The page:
“The portfolio is actually worth much less because it has been widely licensed,” said Richard Ehrlickman, former vice president of Intellectual Property at International Business Machines Corp. and president of IPofferings, a patent brokerage and consulting company in Boca Raton, Florida.
The 132-year-old photography company listed $5.1 billion in assets and $6.75 billion in debt in its bankruptcy filing. It plans to exit bankruptcy in the first half of 2013.
The case is In re Eastman Kodak Co., 12-10202, U.S. Bankruptcy Court, Southern District of New York (Manhattan).
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Matthew Inman Sued by Excelsior Printing Over ‘Oatmeal’ Marks
Matthew Inman, the Seattle-based computer programmer who posts cartoons and humorous commentary on his “The Oatmeal” website, was sued for trademark infringement by a Massachusetts printing company.
His website gets more than 2 million page views a month, and Inman is the author of “5 Very Good Reasons to Punch a Dolphin in the Mouth” and the “How to Tell If Your Cat Is Planning to Kill You” calendar.
Co-defendant with Inman is Papyrus-Recycled Greetings Inc. of Chicago, the publisher of greeting cards based on Inman’s cartoons.
According to court papers, Excelsior Printing Co. of North Adams, Massachusetts, bought Oatmeal Studios Inc. in January 2011. The acquired company had produced greeting cards and other items under the “Oatmeal Studios” for more than 35 years, and Excelsior says it continues in the use of the mark and the greeting card business.
The products are promoted through the oatmealstudios.com website, Excelsior said.
The company objects to the items produced by Papyrus-Recycled that are sold under “The Oatmeal” name. It says customers are likely to assume mistakenly that an affiliation exists between its products and Inman’s “The Oatmeal” merchandise.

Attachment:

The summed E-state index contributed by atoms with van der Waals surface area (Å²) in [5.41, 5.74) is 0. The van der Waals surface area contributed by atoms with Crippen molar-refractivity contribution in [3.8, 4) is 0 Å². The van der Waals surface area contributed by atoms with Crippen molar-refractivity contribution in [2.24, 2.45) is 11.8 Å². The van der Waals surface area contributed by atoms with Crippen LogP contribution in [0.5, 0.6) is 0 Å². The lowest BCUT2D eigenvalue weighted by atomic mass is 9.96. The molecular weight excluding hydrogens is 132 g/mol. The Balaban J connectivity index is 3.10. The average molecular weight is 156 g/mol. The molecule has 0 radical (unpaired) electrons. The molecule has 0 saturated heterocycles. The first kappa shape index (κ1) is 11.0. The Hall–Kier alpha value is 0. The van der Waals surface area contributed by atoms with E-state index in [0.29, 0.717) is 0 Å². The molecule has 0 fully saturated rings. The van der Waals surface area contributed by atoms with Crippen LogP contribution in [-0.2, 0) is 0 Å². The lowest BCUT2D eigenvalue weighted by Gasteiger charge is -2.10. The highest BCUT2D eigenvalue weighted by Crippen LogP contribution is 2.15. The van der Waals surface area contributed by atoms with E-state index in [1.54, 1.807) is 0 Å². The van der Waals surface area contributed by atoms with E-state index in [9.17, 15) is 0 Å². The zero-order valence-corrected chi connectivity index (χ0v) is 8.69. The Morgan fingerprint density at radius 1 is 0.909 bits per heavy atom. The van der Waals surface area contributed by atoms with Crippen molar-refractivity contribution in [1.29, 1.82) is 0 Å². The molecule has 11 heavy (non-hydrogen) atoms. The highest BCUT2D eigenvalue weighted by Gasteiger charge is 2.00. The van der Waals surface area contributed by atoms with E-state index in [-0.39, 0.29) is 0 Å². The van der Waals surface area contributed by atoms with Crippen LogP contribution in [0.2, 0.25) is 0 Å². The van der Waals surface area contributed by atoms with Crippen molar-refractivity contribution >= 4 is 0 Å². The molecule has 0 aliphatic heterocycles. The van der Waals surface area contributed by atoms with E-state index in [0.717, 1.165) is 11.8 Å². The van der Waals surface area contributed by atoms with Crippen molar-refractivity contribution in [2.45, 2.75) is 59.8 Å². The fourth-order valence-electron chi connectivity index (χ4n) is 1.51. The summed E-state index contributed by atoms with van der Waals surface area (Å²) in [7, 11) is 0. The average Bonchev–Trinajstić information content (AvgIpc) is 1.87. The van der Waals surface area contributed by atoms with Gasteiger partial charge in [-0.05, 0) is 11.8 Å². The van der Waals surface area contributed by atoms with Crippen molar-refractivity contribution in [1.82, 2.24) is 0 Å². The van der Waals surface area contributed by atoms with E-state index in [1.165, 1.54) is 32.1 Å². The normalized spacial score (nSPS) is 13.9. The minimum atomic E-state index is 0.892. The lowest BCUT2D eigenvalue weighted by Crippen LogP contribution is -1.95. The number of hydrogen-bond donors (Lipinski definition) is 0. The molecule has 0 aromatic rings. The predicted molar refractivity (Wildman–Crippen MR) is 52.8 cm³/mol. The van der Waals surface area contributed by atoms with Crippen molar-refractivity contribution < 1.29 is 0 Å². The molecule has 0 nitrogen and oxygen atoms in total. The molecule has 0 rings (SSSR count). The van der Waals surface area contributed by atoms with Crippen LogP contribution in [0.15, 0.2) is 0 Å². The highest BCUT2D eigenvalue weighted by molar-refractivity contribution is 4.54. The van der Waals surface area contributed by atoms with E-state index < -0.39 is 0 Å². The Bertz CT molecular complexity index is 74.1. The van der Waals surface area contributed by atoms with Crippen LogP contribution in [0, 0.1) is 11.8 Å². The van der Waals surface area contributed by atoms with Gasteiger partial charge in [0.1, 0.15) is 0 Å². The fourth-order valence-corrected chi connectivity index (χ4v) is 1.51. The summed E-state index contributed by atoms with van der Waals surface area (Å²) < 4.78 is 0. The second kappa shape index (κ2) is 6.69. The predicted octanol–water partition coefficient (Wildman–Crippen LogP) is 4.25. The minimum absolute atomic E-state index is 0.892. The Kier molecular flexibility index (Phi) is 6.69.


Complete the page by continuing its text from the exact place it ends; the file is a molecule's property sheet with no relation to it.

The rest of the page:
Excelsior asked the court to bar further infringement of its trademarks, and for awards of money damages, attorney fees and litigation costs. The printing company also requested that the damages be tripled to punish the defendants for their actions.
Neither Inman nor Papyrus-Recycled responded immediately to an e-mailed request for comment.
The case is Excelsior Printing Co. v. Matthew Inman, 3:12-cv-30200, U.S. District Court, District of Massachusetts (Springfield).
Porsche’s ‘919’ Trademark Application May Hint at New Model
Porsche Automobil Holding SE, the Stuttgart, Germany-based maker of luxury cars, has applied to register “919” as a trademark in Germany, the Motorward.com automotive news website reported.
According to the website, while Porsche doesn’t comment on future activities, there is speculation in the automotive world that this mark will be used for a new sports vehicle to compete with Ferrari SpA’s 458 Italia.
Heineken Wins Dismissal of Appeal of Russian Trademark Ruling
Heineken NV’s Heineken Ceska unit has prevailed in a trademark dispute over unauthorized imports of its products into Russia, the Russian Legal Information Agency has reported.
The Netherlands-based brewer persuaded Russia’s Supreme Commercial Court to deny Elitvoda.Ru’s appeal of a ruling awarding Heineken damages for importing Heineken’s Krusivice beers into the country without permission, according to the news agency.
Heineken acknowledged that the goods were legitimate, but had argued that under Russia law, trademark goods can’t be imported without the consent of the trademark owner, according to the news agency.
The Dutch brewery, which has several Russian units, had argued that unauthorized shipments of trademarked goods must be seized by customs, the news agency reported.
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Mattel Returns to Appeals Panel That Threw Out Bratz Verdict
Mattel Inc. is asking the same appeals court panel that two years ago concluded the Barbie doll would thrive on competition to now reverse a $310 million jury verdict won by Bratz dollmaker MGA Entertainment Inc.
Mattel was scheduled to present its case yesterday in Pasadena, California, before the three-judge U.S Court of Appeals panel that undid Mattel’s earlier trial victory giving the company almost complete ownership of its rival’s Bratz dolls. The panel ruled then that the world’s largest toymaker couldn’t claim a monopoly “over fashion dolls with a bratty look or attitude.”